Longitudinal changes in oxidative stress and early renal injury in children exposed to DEHP and melamine in the 2011 Taiwan food scandal

Hui Ju Tsai, Chia Fang Wu, Chao A. Hsiung, Chieng Hung Lee, Shu Li Wang, Mei Lien Chen, Chu Chih Chen, Po Chin Huang, Yin Han Wang, Yuh An Chen, Bai Hsiun Chen, Yun Shiuan Chuang, Hui Min Hsieh, Ming Tsang Wu*

*Corresponding author for this work

Research output: Contribution to journalArticlepeer-review

4 Scopus citations


In 2011, phthalates, mainly di-(2-ethylhexyl) phthalate (DEHP), were found to have been added to a variety of foods in Taiwan, increasing the risk of microalbuminuria in children. Exposure to melamine perhaps modifies that risk. This prospective cohort study investigates whether renal injury resulting from exposure to DEHP-tainted foods from the 2011 Taiwan Food Scandal is reversed over time. The temporal and interactive effects of past daily DEHP intake, current daily DEHP intake, and urinary melamine levels on oxidative stress and renal injury were also examined. Two hundred possibly DEHP-affected children (aged < 18 years) were enrolled in the first survey wave (August 2012–January 2013), with 170 and 159 children in the second (July 2014–February 2015) and third waves (May 2016–October 2016), respectively. The first wave comprised questionnaires that were used to collect information about possible past daily DEHP intake from DEHP-tainted foods. One-spot first morning urine samples were collected to measure melamine levels, phthalate metabolites, and markers indicating oxidative stress (malondialdehyde and 8-oxo-2′-deoxyguanosine), and renal injury (albumin/creatinine ratio (ACR) and N-acetyl-beta-D-glucosaminidase) in all three waves. Generalized estimating equation (GEE) modeling revealed that both past daily DEHP intake and time might affect urinary ACR. However, most interactions were negative and significant correlation was observed only during the second wave (P for interaction = 0.014) in the group with the highest past daily DEHP intake (>50 μg/kg/day). Urinary melamine levels were found to correlate significantly with both urinary ACR and oxidative stress markers. The highest impact associated with exposure to DEHP-tainted foods in increasing urinary ACR of children was observed during the first wave, and the effect may partially diminish over time. These results suggest that continuous monitoring of renal health and other long-term health consequences is required in individuals who were affected by the scandal in 2011.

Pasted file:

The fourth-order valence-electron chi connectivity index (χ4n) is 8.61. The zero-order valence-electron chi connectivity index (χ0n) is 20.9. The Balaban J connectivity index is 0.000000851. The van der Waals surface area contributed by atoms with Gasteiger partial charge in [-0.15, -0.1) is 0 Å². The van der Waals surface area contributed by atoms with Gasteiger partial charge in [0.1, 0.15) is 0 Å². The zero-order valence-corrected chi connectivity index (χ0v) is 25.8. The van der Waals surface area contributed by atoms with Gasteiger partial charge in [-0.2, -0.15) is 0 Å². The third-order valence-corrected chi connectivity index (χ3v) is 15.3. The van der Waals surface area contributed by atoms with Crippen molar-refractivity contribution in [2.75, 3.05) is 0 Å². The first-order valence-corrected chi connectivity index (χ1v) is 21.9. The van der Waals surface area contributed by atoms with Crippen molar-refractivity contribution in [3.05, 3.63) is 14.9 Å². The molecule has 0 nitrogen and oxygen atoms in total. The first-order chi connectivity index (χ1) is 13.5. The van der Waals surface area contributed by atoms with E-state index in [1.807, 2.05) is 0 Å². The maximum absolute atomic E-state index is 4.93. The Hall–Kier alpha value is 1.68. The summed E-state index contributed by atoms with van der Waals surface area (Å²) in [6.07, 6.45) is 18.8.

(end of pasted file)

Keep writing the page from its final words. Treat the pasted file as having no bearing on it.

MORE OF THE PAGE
Original languageEnglish
Article number107018
JournalEnvironment International
StatePublished - Jan 2022


  • 8-oxo-2′-deoxyguanosine
  • Di-2-ethylhexyl phthalate
  • Malondialdehyde
  • Melamine
  • N-acetyl-beta-D-glucosaminidase
  • Urinary albumin/creatinine ratio


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